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Published on Nov 8, 2008

Testing the efficiency of the generator in order to calculate the mechanical output of the engine.

Comments • 67

Martin Graham King
Your engine sir, is a thing of beauty ..
Michael Bushea
You mentioned the gears were in an oil bath. I'm novice here but have been very intrigued with you. If the gears are enclosed try using ferrofluid instead of oil, it won't break down but has very little friction by adding a neo magnet on the case. If I could help at all this would be it for now. Great work very inspiring 
Dylan T
do you have plans for that engine design?
cesar gonzalez
thanks are good videos, where you bought the engine?
Really interesting. Can you explain the drill was running at approx. 2700rpm, but the engine only approx 700 rpm.? Many thanks
Chris Larn
Why the disparity in rpm between your measured 700 rpm on load and 1100 rpm off load and the required 2600 rpm need by the drill to produce the 30 watts you set your experiment at. That suggests the generator was a different one?
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John Smith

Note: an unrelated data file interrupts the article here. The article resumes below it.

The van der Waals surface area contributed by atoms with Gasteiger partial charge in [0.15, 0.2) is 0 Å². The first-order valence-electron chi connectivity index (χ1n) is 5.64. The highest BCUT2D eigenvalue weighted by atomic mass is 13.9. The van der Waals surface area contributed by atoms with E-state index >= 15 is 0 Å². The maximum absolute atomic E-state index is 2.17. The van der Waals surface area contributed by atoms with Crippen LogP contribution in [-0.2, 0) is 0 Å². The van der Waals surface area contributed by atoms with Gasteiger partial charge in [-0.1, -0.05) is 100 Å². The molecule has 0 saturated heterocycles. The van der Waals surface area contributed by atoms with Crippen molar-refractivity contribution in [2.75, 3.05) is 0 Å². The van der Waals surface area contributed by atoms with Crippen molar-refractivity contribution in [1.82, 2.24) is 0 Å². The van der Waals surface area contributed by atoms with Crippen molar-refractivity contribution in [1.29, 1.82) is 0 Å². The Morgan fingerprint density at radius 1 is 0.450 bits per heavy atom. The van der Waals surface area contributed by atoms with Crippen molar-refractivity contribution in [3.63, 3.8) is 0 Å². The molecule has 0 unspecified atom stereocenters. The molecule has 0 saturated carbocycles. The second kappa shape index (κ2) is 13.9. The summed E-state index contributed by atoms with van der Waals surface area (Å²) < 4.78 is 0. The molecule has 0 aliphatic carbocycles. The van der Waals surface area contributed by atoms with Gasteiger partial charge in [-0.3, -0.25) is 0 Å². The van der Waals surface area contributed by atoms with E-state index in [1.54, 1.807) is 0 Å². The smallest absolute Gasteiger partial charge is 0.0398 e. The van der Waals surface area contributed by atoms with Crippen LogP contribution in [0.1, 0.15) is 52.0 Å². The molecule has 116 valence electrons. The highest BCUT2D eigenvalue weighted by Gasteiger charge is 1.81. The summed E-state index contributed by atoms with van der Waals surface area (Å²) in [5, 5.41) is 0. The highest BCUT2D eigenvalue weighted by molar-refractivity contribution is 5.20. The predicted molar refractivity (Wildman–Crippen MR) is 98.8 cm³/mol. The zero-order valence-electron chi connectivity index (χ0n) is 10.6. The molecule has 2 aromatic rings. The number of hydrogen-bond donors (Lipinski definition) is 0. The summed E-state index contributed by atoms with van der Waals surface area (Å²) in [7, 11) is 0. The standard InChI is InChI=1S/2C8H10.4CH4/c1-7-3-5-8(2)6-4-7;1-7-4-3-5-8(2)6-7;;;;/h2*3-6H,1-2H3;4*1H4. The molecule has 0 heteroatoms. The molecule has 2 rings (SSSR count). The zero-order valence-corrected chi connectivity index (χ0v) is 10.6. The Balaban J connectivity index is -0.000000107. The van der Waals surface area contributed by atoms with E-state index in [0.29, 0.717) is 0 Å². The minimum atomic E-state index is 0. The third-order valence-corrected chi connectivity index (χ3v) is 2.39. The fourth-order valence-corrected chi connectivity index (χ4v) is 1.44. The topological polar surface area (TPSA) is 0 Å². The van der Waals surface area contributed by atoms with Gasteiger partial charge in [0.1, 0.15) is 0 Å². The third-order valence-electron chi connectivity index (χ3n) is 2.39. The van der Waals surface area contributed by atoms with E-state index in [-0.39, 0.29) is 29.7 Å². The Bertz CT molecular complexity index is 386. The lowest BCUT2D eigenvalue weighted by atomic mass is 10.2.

Barumman a thought.   For people wanting to persue Stirling Engine (SE) design, one of the difficulties becomes having a design that works.   Linux OS used a communal approach.   Crowd sourcing and a web page coofers mechanisms to run a not-for-profit organisation to develop the engines further.  Places like GitHub offer places where communal tools such as FEA/FDA and QCAD can be used to develop modelling tools; other webspacesneed to be available swap advances in engineering design and make machining easier.   For others reading this,  please indicate support or otherwise below.   I am working on a low temperature difference engine but there are significant thermodynamic problems to be overcone, a major one has been overcome by implementation method but it's still only conceptual at this stage.
is sterling engines a thing of the future? As we advance in technology and try to get overunity would sterling engines combined with high efficiency generators the answer or one of the answers seeing that they are so simple with less moving parts making less friction?
In video #4 he measures both voltage and current, 13.5V 2.3A, that's where he gets his' 30 watts from. Assuming the lamps are the same, all he needs to know is the driving torque and rpm. No? If we had the stroke and bore and pressure maybe someone could calculate the temperature difference in the engine for each cycle? Thanks for video!
One thing I'm left wondering is how much heat energy was put into the engine to get the 60 watts out, and what it's equivalent would have been in Watts. I'm guessing that would be quite hard to calculate. Truly awesome build =D
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